Google patent practices against iPhone, iPad or Xbox 360 worthy of FTC lawsuit

November 2, 2012
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Google’s $12.5 billion Motorola purchase is yet to bring any positive results to the Search company. Not only isn’t Motorola profitable yet but we’re not to see any Motorola “Nexus” devices for quite a while.

Not to mention that the Motorola patent chest that Google acquired hoping it would come in handy when both defending against competitors but also attacking them in courts, is going to get the Search giant into even more trouble.

According to Bloomberg, the Federal Trade Commission is apparently on the verge of recommending a formal suit against Google for its patent-related practices. This is the second FTC probe into Google’s business, with another one investigating the company’s business practices “in search, advertising and mobile” and whether they hurt the competition.

In case you haven’t been following the Apple vs Google (Motorola) and Microsoft vs Google (Motorola) patent wars, then you should know this second FTC investigation concerns mainly these kind of lawsuits and the stance Google (Motorola) took on FRAND, or fair, reasonable and non-discriminatory patents.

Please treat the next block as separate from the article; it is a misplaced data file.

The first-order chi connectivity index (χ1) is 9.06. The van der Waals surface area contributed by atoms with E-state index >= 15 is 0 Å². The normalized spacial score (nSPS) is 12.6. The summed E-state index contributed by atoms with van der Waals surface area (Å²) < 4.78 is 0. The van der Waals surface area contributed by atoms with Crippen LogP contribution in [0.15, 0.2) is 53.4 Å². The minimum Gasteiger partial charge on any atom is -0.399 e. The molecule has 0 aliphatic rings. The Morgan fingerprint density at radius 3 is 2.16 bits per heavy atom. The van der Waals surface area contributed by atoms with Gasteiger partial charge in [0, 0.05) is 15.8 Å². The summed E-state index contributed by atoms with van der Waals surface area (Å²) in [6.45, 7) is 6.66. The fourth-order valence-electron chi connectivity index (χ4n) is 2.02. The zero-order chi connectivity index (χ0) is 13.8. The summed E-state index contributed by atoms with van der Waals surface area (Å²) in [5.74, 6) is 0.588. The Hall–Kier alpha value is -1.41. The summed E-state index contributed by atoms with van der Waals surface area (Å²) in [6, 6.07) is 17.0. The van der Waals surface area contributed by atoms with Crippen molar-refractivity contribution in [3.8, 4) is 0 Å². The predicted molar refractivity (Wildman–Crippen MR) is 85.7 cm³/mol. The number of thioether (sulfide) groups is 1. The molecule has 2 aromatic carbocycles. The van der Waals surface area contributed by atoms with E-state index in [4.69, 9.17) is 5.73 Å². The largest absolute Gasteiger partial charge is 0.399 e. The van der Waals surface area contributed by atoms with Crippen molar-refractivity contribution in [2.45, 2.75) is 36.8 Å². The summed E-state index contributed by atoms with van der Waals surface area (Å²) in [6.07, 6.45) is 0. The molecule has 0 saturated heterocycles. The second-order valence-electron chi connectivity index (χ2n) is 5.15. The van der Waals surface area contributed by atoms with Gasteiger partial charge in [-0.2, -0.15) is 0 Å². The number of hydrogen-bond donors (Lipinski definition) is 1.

When buying Motorola, Google also inherited these important patent conflicts. In either case, Google is suing and being countersued by Apple or Microsoft. And the FTC is looking into Google’s conduct regarding those FRAND patents that are used in these trials against main competitors – Google is trying to ban several products including Apple’s iPhone or iPad or Microsoft’s Xbox 360 in different countries.

The sides are yet to settle in any of these cases, with both Apple and Microsoft not appearing ready to pay licensing fees asked by Google:

Motorola Mobility had asked for royalties of 2.25 percent on the retail price of each product, which it has said was the standard opening offer it makes. It has said neither Microsoft nor Apple would negotiate.

Microsoft said in court papers the royalties would amount to $4 billion a year, a figure it would never agree to pay. Apple, in its own case, said the technology is worth, at most, $1 per unit.

A final decision whether to sue Google or not has not been made yet, and could come after the presidential election that takes place on November 6.

Bloomberg also reminds us that Samsung is investigated for similar FRAND-related matters by the Justice Department in the USA and by the European Commission in Europe.

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